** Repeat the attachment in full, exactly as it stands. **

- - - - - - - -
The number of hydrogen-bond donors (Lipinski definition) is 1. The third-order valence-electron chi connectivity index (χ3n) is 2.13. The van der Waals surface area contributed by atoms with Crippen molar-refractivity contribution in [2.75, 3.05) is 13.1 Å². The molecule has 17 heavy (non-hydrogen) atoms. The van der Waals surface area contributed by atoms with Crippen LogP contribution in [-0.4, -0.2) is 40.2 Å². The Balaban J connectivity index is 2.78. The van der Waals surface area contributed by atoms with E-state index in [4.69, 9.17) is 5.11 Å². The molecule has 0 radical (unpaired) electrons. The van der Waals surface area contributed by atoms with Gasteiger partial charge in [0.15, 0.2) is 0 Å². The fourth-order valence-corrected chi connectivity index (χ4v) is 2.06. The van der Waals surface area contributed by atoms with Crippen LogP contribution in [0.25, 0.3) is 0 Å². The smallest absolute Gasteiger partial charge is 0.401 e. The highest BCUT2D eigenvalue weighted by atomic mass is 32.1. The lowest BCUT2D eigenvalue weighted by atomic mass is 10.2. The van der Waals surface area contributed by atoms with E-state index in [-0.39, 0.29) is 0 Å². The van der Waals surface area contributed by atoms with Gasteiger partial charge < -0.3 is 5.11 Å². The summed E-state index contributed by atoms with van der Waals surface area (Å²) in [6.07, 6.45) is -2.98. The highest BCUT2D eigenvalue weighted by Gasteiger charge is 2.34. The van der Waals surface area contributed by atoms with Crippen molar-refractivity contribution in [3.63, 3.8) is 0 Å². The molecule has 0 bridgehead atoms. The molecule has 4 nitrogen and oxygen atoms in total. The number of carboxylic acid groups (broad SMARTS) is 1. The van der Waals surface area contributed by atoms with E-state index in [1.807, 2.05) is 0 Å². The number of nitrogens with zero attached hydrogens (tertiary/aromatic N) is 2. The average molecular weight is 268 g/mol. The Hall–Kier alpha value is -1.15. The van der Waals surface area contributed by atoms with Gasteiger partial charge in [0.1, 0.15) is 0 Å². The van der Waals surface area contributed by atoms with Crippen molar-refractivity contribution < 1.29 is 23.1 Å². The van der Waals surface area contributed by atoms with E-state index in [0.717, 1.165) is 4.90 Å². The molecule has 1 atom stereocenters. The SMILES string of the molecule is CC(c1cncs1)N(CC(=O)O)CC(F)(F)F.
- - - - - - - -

The number of hydrogen-bond donors (Lipinski definition) is 1. The third-order valence-electron chi connectivity index (χ3n) is 2.13. The van der Waals surface area contributed by atoms with Crippen molar-refractivity contribution in [2.75, 3.05) is 13.1 Å². The molecule has 17 heavy (non-hydrogen) atoms. The van der Waals surface area contributed by atoms with Crippen LogP contribution in [-0.4, -0.2) is 40.2 Å². The Balaban J connectivity index is 2.78. The van der Waals surface area contributed by atoms with E-state index in [4.69, 9.17) is 5.11 Å². The molecule has 0 radical (unpaired) electrons. The van der Waals surface area contributed by atoms with Gasteiger partial charge in [0.15, 0.2) is 0 Å². The fourth-order valence-corrected chi connectivity index (χ4v) is 2.06. The van der Waals surface area contributed by atoms with Crippen LogP contribution in [0.25, 0.3) is 0 Å². The smallest absolute Gasteiger partial charge is 0.401 e. The highest BCUT2D eigenvalue weighted by atomic mass is 32.1. The lowest BCUT2D eigenvalue weighted by atomic mass is 10.2. The van der Waals surface area contributed by atoms with E-state index in [-0.39, 0.29) is 0 Å². The van der Waals surface area contributed by atoms with Gasteiger partial charge < -0.3 is 5.11 Å². The summed E-state index contributed by atoms with van der Waals surface area (Å²) in [6.07, 6.45) is -2.98. The highest BCUT2D eigenvalue weighted by Gasteiger charge is 2.34. The van der Waals surface area contributed by atoms with Crippen molar-refractivity contribution in [3.63, 3.8) is 0 Å². The molecule has 0 bridgehead atoms. The molecule has 4 nitrogen and oxygen atoms in total. The number of carboxylic acid groups (broad SMARTS) is 1. The van der Waals surface area contributed by atoms with E-state index in [1.807, 2.05) is 0 Å². The number of nitrogens with zero attached hydrogens (tertiary/aromatic N) is 2. The average molecular weight is 268 g/mol. The Hall–Kier alpha value is -1.15. The van der Waals surface area contributed by atoms with Gasteiger partial charge in [0.1, 0.15) is 0 Å². The van der Waals surface area contributed by atoms with Crippen molar-refractivity contribution < 1.29 is 23.1 Å². The van der Waals surface area contributed by atoms with E-state index in [0.717, 1.165) is 4.90 Å². The molecule has 1 atom stereocenters. The SMILES string of the molecule is CC(c1cncs1)N(CC(=O)O)CC(F)(F)F.